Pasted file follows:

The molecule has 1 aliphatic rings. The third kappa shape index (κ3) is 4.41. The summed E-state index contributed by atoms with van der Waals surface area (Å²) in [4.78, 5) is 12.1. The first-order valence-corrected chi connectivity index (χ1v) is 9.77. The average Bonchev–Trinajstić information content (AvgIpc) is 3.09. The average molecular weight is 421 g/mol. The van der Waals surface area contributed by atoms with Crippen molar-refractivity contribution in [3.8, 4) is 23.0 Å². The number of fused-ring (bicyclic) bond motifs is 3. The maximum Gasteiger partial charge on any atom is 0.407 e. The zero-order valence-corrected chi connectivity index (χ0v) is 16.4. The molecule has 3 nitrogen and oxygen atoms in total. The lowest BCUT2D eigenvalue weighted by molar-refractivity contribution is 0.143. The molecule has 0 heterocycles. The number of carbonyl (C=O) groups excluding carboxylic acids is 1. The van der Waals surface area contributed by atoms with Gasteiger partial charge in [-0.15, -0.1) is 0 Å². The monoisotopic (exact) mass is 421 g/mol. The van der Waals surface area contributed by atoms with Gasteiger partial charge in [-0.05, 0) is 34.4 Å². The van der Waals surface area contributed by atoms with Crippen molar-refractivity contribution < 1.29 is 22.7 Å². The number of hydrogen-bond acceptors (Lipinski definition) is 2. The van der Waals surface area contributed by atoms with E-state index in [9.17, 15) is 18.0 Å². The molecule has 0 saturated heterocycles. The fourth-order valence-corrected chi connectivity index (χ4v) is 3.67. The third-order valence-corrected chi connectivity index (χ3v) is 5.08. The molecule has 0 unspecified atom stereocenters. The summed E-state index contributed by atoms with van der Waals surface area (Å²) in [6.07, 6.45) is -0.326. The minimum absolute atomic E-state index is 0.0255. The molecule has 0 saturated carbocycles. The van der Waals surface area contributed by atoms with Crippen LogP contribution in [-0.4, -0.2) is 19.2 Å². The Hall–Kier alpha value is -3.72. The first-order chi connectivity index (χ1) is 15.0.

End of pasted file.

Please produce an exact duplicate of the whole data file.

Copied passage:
The molecule has 1 aliphatic rings. The third kappa shape index (κ3) is 4.41. The summed E-state index contributed by atoms with van der Waals surface area (Å²) in [4.78, 5) is 12.1. The first-order valence-corrected chi connectivity index (χ1v) is 9.77. The average Bonchev–Trinajstić information content (AvgIpc) is 3.09. The average molecular weight is 421 g/mol. The van der Waals surface area contributed by atoms with Crippen molar-refractivity contribution in [3.8, 4) is 23.0 Å². The number of fused-ring (bicyclic) bond motifs is 3. The maximum Gasteiger partial charge on any atom is 0.407 e. The zero-order valence-corrected chi connectivity index (χ0v) is 16.4. The molecule has 3 nitrogen and oxygen atoms in total. The lowest BCUT2D eigenvalue weighted by molar-refractivity contribution is 0.143. The molecule has 0 heterocycles. The number of carbonyl (C=O) groups excluding carboxylic acids is 1. The van der Waals surface area contributed by atoms with Gasteiger partial charge in [-0.15, -0.1) is 0 Å². The monoisotopic (exact) mass is 421 g/mol. The van der Waals surface area contributed by atoms with Gasteiger partial charge in [-0.05, 0) is 34.4 Å². The van der Waals surface area contributed by atoms with Crippen molar-refractivity contribution < 1.29 is 22.7 Å². The number of hydrogen-bond acceptors (Lipinski definition) is 2. The van der Waals surface area contributed by atoms with E-state index in [9.17, 15) is 18.0 Å². The molecule has 0 saturated heterocycles. The fourth-order valence-corrected chi connectivity index (χ4v) is 3.67. The third-order valence-corrected chi connectivity index (χ3v) is 5.08. The molecule has 0 unspecified atom stereocenters. The summed E-state index contributed by atoms with van der Waals surface area (Å²) in [6.07, 6.45) is -0.326. The minimum absolute atomic E-state index is 0.0255. The molecule has 0 saturated carbocycles. The van der Waals surface area contributed by atoms with Crippen LogP contribution in [-0.4, -0.2) is 19.2 Å². The Hall–Kier alpha value is -3.72. The first-order chi connectivity index (χ1) is 15.0.